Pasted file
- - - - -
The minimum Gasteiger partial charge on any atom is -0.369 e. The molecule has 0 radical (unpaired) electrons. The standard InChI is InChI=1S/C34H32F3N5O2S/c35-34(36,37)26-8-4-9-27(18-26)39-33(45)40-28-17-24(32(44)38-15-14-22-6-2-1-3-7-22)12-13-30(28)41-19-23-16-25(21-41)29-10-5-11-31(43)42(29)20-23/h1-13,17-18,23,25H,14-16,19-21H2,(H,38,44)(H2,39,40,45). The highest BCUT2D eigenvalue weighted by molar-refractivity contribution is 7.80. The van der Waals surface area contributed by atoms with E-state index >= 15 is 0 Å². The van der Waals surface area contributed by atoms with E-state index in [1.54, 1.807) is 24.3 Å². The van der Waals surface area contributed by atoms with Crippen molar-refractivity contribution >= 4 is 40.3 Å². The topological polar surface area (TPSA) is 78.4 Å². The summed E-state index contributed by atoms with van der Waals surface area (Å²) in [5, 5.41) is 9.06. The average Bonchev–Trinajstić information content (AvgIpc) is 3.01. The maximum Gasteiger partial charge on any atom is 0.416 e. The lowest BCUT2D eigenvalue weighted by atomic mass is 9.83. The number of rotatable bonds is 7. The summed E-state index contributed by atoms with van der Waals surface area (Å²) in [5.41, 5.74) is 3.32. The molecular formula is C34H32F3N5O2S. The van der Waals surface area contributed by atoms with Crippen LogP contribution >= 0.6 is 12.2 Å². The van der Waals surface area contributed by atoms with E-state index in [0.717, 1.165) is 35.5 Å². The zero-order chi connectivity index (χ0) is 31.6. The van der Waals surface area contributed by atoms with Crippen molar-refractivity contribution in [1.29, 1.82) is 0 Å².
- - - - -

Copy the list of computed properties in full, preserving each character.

The minimum Gasteiger partial charge on any atom is -0.369 e. The molecule has 0 radical (unpaired) electrons. The standard InChI is InChI=1S/C34H32F3N5O2S/c35-34(36,37)26-8-4-9-27(18-26)39-33(45)40-28-17-24(32(44)38-15-14-22-6-2-1-3-7-22)12-13-30(28)41-19-23-16-25(21-41)29-10-5-11-31(43)42(29)20-23/h1-13,17-18,23,25H,14-16,19-21H2,(H,38,44)(H2,39,40,45). The highest BCUT2D eigenvalue weighted by molar-refractivity contribution is 7.80. The van der Waals surface area contributed by atoms with E-state index >= 15 is 0 Å². The van der Waals surface area contributed by atoms with E-state index in [1.54, 1.807) is 24.3 Å². The van der Waals surface area contributed by atoms with Crippen molar-refractivity contribution >= 4 is 40.3 Å². The topological polar surface area (TPSA) is 78.4 Å². The summed E-state index contributed by atoms with van der Waals surface area (Å²) in [5, 5.41) is 9.06. The average Bonchev–Trinajstić information content (AvgIpc) is 3.01. The maximum Gasteiger partial charge on any atom is 0.416 e. The lowest BCUT2D eigenvalue weighted by atomic mass is 9.83. The number of rotatable bonds is 7. The summed E-state index contributed by atoms with van der Waals surface area (Å²) in [5.41, 5.74) is 3.32. The molecular formula is C34H32F3N5O2S. The van der Waals surface area contributed by atoms with Crippen LogP contribution >= 0.6 is 12.2 Å². The van der Waals surface area contributed by atoms with E-state index in [0.717, 1.165) is 35.5 Å². The zero-order chi connectivity index (χ0) is 31.6. The van der Waals surface area contributed by atoms with Crippen molar-refractivity contribution in [1.29, 1.82) is 0 Å².